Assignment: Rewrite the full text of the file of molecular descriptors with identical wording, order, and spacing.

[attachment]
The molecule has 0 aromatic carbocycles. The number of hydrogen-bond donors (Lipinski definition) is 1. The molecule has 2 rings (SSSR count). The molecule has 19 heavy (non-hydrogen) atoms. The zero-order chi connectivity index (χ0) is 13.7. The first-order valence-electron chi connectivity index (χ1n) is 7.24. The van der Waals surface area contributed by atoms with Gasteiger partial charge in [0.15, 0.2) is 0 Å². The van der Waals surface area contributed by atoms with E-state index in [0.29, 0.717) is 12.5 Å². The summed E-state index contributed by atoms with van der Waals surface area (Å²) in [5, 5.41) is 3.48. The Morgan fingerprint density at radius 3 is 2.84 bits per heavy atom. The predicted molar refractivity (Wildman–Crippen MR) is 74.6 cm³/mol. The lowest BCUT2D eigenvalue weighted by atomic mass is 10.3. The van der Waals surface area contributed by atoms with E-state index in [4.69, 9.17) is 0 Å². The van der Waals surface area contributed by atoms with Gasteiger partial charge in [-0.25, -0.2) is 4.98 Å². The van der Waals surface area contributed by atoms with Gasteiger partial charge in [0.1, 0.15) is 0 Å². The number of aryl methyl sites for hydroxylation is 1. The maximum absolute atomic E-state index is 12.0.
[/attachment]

The molecule has 0 aromatic carbocycles. The number of hydrogen-bond donors (Lipinski definition) is 1. The molecule has 2 rings (SSSR count). The molecule has 19 heavy (non-hydrogen) atoms. The zero-order chi connectivity index (χ0) is 13.7. The first-order valence-electron chi connectivity index (χ1n) is 7.24. The van der Waals surface area contributed by atoms with Gasteiger partial charge in [0.15, 0.2) is 0 Å². The van der Waals surface area contributed by atoms with E-state index in [0.29, 0.717) is 12.5 Å². The summed E-state index contributed by atoms with van der Waals surface area (Å²) in [5, 5.41) is 3.48. The Morgan fingerprint density at radius 3 is 2.84 bits per heavy atom. The predicted molar refractivity (Wildman–Crippen MR) is 74.6 cm³/mol. The lowest BCUT2D eigenvalue weighted by atomic mass is 10.3. The van der Waals surface area contributed by atoms with E-state index in [4.69, 9.17) is 0 Å². The van der Waals surface area contributed by atoms with Gasteiger partial charge in [-0.25, -0.2) is 4.98 Å². The van der Waals surface area contributed by atoms with Gasteiger partial charge in [0.1, 0.15) is 0 Å². The number of aryl methyl sites for hydroxylation is 1. The maximum absolute atomic E-state index is 12.0.